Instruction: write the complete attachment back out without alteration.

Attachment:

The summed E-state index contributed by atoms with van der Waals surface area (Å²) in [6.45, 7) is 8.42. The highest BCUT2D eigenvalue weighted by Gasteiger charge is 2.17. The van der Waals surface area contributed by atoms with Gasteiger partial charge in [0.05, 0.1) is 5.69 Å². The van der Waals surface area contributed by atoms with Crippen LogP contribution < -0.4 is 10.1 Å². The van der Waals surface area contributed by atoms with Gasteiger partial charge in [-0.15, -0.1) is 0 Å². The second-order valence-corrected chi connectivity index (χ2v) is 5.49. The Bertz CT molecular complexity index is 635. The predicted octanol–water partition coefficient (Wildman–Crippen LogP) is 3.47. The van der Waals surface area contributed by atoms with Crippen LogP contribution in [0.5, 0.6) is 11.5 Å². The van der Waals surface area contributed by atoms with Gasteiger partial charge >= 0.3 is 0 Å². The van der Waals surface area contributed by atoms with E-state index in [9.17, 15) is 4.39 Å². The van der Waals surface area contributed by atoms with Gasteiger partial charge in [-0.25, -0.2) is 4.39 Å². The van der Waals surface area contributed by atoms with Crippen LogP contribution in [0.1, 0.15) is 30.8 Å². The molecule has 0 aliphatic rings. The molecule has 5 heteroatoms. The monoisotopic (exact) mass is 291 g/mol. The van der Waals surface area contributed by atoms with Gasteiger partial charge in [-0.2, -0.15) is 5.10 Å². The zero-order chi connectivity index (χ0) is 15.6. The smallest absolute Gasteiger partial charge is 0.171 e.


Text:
The summed E-state index contributed by atoms with van der Waals surface area (Å²) in [6.45, 7) is 8.42. The highest BCUT2D eigenvalue weighted by Gasteiger charge is 2.17. The van der Waals surface area contributed by atoms with Gasteiger partial charge in [0.05, 0.1) is 5.69 Å². The van der Waals surface area contributed by atoms with Crippen LogP contribution < -0.4 is 10.1 Å². The van der Waals surface area contributed by atoms with Gasteiger partial charge in [-0.15, -0.1) is 0 Å². The second-order valence-corrected chi connectivity index (χ2v) is 5.49. The Bertz CT molecular complexity index is 635. The predicted octanol–water partition coefficient (Wildman–Crippen LogP) is 3.47. The van der Waals surface area contributed by atoms with Crippen LogP contribution in [0.5, 0.6) is 11.5 Å². The van der Waals surface area contributed by atoms with Gasteiger partial charge >= 0.3 is 0 Å². The van der Waals surface area contributed by atoms with E-state index in [9.17, 15) is 4.39 Å². The van der Waals surface area contributed by atoms with Gasteiger partial charge in [-0.25, -0.2) is 4.39 Å². The van der Waals surface area contributed by atoms with Crippen LogP contribution in [0.1, 0.15) is 30.8 Å². The molecule has 0 aliphatic rings. The molecule has 5 heteroatoms. The monoisotopic (exact) mass is 291 g/mol. The van der Waals surface area contributed by atoms with Gasteiger partial charge in [-0.2, -0.15) is 5.10 Å². The zero-order chi connectivity index (χ0) is 15.6. The smallest absolute Gasteiger partial charge is 0.171 e.